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A high frequency of heritable changes in natural populations of Drosophila melanogaster in Ukraine
Spontaneous mutations are thought to have a stable rate for a given species. If non-adaptive, they appear at low frequencies and are governed by drift. However, environmental factors have been reported to cause spread of non-adaptive mutations in populations, governed by mechanisms, such as genetic assimilation. In the present study, we report a simultaneous appearance of a mutant and apparently non-adaptive C2 vein in Drosophila melanogaster at higher than expected frequencies in several distant populations, which excludes the role of drift or selection as the cause of the reported mutation frequencies. We discuss explanations of the phenomenon, including the role of external factors, such as temperature, in the possible genetic assimilation of the trait.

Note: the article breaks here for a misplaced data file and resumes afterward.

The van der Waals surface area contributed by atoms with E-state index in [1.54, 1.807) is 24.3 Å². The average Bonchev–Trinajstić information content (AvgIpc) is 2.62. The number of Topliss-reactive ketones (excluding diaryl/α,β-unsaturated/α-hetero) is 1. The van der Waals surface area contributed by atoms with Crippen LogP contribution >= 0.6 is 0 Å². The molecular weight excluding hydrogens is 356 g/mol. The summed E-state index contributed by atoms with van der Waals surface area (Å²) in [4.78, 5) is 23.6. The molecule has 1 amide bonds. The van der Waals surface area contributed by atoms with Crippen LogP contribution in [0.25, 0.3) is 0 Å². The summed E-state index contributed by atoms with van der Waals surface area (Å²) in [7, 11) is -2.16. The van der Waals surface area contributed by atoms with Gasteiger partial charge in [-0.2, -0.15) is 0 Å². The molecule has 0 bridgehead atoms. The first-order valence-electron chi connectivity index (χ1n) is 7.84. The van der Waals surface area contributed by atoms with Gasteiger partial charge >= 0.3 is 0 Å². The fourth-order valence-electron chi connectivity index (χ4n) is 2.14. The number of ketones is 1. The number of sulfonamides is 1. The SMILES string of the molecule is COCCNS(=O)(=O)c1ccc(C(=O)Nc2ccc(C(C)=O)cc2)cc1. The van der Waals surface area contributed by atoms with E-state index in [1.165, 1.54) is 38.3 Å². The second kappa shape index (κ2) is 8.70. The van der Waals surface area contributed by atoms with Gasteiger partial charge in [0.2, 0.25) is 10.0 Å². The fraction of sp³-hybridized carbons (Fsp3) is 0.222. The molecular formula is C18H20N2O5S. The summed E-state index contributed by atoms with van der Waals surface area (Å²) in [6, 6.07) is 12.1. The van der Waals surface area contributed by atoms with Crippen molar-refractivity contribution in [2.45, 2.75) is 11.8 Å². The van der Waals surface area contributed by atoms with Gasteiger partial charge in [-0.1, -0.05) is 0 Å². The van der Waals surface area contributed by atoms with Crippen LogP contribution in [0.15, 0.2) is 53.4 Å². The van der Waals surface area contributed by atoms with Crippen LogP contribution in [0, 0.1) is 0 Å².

Key words: mutation rate, natural populations, genetic assimilation, Drosophila melanogaster
E-mail: iryna.kozeretska gmail.com
|Coded & Designed by Volodymyr Duplij||Modified 17.10.21|